Working with Lacquer

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This article is from Issue 24 of Woodcraft Magazine.

Lacquer may just be the best all-round film-building finish on the planet. No matter how hard you look, you won’t find another finish that dries as fast, rubs out as easily, and imparts the same clarity and color. But despite these advantages, lacquer’s bad reputation for fumes, flammability, and finishing problems keeps it out of many shops. Now’s the time to put those fears aside and give lacquer a closer look.

For starters, look at the Finish Drying Time chart on page 34. Professional woodworkers needing to ship one project before starting the next know these numbers by heart. Even if your paycheck isn’t riding on the next project, lacquer’s super-fast drying time means less opportunity for dust damage, and faster finishing room turnarounds. Lacquered projects can be gift-ready when other finishes are still stuck in mid-cure.

Following is some basic advice for applying lacquer with a spray can, brush, and rag. With luck, applying the finish on your next project may take less time than reading about how it’s done.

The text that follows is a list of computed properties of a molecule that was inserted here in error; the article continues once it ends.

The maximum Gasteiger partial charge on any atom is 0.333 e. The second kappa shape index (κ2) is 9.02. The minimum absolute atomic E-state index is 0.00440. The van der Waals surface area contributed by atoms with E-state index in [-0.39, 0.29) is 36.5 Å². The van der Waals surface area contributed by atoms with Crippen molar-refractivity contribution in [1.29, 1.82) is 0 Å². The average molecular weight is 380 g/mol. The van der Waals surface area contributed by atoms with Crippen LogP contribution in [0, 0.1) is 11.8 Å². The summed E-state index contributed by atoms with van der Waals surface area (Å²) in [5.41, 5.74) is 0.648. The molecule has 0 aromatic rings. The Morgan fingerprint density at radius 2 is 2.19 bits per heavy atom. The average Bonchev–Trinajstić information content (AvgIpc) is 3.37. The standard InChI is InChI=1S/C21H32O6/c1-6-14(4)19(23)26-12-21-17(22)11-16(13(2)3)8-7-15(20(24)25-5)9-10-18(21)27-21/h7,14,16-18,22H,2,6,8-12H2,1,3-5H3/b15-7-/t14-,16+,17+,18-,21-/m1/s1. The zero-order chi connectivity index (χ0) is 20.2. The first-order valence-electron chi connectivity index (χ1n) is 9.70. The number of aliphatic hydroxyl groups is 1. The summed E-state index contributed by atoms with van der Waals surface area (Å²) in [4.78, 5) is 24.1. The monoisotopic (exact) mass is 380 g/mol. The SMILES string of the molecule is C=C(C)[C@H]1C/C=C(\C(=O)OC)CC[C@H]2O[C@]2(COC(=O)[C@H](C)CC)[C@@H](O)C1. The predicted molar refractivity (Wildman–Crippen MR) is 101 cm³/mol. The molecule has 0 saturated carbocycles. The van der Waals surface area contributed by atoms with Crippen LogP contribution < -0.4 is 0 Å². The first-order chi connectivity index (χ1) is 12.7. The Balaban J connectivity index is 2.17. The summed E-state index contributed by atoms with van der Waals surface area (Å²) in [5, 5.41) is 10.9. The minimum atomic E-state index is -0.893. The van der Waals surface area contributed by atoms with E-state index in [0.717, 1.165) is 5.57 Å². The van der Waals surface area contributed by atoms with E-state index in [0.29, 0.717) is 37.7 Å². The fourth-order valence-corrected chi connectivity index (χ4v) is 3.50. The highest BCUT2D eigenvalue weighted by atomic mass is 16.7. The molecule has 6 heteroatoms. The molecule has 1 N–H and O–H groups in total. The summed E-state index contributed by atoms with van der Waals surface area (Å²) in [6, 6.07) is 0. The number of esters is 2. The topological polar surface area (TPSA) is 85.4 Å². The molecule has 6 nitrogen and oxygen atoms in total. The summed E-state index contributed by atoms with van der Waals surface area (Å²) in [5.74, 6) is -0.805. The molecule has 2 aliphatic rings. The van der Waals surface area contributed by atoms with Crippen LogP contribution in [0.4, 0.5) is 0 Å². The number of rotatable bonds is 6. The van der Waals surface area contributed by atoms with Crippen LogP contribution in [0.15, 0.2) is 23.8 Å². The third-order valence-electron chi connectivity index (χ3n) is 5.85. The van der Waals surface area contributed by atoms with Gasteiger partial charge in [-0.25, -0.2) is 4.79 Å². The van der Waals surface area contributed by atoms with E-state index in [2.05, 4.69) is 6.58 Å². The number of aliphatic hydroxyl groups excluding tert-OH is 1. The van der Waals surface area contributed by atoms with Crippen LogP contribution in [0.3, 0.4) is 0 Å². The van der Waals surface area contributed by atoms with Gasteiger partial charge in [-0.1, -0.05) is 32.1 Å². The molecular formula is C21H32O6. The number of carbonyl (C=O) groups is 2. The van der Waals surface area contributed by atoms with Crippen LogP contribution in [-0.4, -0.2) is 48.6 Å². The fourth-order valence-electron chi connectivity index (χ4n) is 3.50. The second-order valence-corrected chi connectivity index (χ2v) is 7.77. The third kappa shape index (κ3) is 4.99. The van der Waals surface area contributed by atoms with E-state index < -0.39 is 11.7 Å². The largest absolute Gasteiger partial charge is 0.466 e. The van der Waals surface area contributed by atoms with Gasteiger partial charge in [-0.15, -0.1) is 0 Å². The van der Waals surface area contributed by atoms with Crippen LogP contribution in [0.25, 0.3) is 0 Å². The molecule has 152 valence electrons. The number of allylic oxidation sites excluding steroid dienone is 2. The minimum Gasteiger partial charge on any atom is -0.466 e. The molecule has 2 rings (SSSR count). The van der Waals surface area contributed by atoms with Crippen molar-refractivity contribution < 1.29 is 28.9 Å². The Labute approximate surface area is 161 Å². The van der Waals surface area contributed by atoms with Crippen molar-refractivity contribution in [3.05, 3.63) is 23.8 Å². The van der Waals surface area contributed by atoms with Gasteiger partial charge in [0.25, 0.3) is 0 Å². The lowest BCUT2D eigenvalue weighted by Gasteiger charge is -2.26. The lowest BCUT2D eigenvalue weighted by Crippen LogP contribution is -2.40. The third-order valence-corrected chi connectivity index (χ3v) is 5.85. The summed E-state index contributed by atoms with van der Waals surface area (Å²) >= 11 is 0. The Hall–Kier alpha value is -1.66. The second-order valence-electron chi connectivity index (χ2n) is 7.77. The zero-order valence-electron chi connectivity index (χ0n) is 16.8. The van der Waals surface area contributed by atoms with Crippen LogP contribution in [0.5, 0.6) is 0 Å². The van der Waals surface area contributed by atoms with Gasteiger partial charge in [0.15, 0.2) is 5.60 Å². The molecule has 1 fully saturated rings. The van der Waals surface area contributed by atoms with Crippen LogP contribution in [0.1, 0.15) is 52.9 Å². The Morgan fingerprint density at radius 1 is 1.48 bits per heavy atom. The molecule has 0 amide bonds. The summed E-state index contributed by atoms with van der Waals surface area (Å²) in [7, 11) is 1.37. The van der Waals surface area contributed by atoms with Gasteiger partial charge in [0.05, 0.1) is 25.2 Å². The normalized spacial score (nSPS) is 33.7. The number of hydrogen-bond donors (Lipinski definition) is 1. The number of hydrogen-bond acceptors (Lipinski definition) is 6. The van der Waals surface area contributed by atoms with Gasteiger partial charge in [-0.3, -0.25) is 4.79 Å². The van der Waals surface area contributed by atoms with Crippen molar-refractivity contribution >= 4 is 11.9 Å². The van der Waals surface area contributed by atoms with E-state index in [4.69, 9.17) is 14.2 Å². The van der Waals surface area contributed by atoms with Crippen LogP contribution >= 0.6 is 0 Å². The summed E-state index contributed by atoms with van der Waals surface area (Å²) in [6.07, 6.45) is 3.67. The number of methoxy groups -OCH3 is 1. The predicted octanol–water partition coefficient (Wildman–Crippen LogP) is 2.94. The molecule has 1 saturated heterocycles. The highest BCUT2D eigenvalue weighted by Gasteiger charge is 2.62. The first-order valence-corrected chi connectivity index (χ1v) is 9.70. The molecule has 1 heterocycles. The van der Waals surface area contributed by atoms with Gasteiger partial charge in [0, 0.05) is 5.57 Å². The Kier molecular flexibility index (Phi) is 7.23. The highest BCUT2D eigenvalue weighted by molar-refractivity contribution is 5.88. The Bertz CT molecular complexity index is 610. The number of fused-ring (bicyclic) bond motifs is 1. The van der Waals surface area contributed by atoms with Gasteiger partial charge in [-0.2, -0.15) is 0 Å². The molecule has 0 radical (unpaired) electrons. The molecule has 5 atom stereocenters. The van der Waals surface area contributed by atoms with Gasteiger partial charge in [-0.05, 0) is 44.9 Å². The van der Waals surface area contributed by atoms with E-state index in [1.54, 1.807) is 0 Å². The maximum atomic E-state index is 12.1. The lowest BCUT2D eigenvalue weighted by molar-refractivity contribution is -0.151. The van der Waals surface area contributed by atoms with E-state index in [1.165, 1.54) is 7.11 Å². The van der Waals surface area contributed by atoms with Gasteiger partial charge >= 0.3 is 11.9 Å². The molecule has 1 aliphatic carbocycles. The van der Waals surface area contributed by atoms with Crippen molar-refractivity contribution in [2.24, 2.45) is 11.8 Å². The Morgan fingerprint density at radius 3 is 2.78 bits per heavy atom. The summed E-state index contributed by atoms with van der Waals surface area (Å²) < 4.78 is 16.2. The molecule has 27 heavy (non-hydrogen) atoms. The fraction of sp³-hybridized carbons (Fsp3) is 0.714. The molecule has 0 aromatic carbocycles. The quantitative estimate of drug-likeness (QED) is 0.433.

Note: See the Convenience-Plus Buying Guide on page 35 for the products in this story.

Why the Mask Matters

Lacquer is at the upper end of the workshop-toxicity scale, but nearly every label—including the enviro-friendlies—lists some sobering safety notes. These warnings are based upon occupational (eight-hour day) exposure, but when facing potential liver, nervous system, and/or brain damage, there’s no point in quibbling over the fine print.

When you spray, wear a mask. Be sure that it’s NIOSH-approved for organic vapors and gases.

As a rule, replace the filter when you detect the first faint whiff of finish, but for backup, stick a piece of tape on the mask and make a tick mark every time you don your mask. By tracking the number of times a mask’s been used, you can be sure to have fresh filters ready before a big job, or make a preemptive filter switch before smelling anything on your side of the mask.

Note that charcoal, the active ingredient within the cartridge, absorbs chemicals whether or not it’s strapped to your face. To extend its service life, store your mask in a re-sealable plastic bag.

Stick with spraying for the small stuff